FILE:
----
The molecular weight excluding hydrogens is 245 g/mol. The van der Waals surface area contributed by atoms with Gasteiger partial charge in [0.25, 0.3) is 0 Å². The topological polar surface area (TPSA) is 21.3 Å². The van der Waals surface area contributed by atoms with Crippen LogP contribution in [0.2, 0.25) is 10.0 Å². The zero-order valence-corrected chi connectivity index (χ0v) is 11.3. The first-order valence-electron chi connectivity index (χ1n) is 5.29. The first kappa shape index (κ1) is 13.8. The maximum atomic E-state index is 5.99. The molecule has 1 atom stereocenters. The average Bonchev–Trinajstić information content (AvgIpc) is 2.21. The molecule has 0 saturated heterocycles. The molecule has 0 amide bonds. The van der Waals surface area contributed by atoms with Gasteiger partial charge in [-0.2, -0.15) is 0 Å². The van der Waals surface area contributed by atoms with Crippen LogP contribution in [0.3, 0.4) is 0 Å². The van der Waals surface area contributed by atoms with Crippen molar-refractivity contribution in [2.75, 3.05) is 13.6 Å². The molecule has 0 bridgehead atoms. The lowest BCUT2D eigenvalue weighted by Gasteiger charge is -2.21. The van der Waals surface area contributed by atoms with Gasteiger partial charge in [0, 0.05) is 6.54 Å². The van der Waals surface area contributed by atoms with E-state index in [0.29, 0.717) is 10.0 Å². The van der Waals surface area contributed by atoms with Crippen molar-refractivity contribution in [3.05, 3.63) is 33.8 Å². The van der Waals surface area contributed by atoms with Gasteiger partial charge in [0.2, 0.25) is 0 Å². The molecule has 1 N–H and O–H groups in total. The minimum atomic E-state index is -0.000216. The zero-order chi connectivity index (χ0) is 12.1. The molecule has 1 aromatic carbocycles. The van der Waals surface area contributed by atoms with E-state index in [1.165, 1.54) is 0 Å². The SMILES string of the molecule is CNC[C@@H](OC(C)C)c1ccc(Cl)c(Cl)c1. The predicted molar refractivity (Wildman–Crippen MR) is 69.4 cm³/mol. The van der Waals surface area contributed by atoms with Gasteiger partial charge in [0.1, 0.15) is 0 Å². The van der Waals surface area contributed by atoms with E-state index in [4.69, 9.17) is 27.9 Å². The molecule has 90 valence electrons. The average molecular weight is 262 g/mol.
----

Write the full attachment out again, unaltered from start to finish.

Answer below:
The molecular weight excluding hydrogens is 245 g/mol. The van der Waals surface area contributed by atoms with Gasteiger partial charge in [0.25, 0.3) is 0 Å². The topological polar surface area (TPSA) is 21.3 Å². The van der Waals surface area contributed by atoms with Crippen LogP contribution in [0.2, 0.25) is 10.0 Å². The zero-order valence-corrected chi connectivity index (χ0v) is 11.3. The first-order valence-electron chi connectivity index (χ1n) is 5.29. The first kappa shape index (κ1) is 13.8. The maximum atomic E-state index is 5.99. The molecule has 1 atom stereocenters. The average Bonchev–Trinajstić information content (AvgIpc) is 2.21. The molecule has 0 saturated heterocycles. The molecule has 0 amide bonds. The van der Waals surface area contributed by atoms with Gasteiger partial charge in [-0.2, -0.15) is 0 Å². The van der Waals surface area contributed by atoms with Crippen LogP contribution in [0.3, 0.4) is 0 Å². The van der Waals surface area contributed by atoms with Crippen molar-refractivity contribution in [2.75, 3.05) is 13.6 Å². The molecule has 0 bridgehead atoms. The lowest BCUT2D eigenvalue weighted by Gasteiger charge is -2.21. The van der Waals surface area contributed by atoms with Gasteiger partial charge in [0, 0.05) is 6.54 Å². The van der Waals surface area contributed by atoms with E-state index in [0.29, 0.717) is 10.0 Å². The van der Waals surface area contributed by atoms with Crippen molar-refractivity contribution in [3.05, 3.63) is 33.8 Å². The van der Waals surface area contributed by atoms with Gasteiger partial charge in [0.2, 0.25) is 0 Å². The molecule has 1 N–H and O–H groups in total. The minimum atomic E-state index is -0.000216. The zero-order chi connectivity index (χ0) is 12.1. The molecule has 1 aromatic carbocycles. The van der Waals surface area contributed by atoms with E-state index in [1.165, 1.54) is 0 Å². The SMILES string of the molecule is CNC[C@@H](OC(C)C)c1ccc(Cl)c(Cl)c1. The predicted molar refractivity (Wildman–Crippen MR) is 69.4 cm³/mol. The van der Waals surface area contributed by atoms with Gasteiger partial charge in [0.1, 0.15) is 0 Å². The van der Waals surface area contributed by atoms with E-state index in [4.69, 9.17) is 27.9 Å². The molecule has 90 valence electrons. The average molecular weight is 262 g/mol.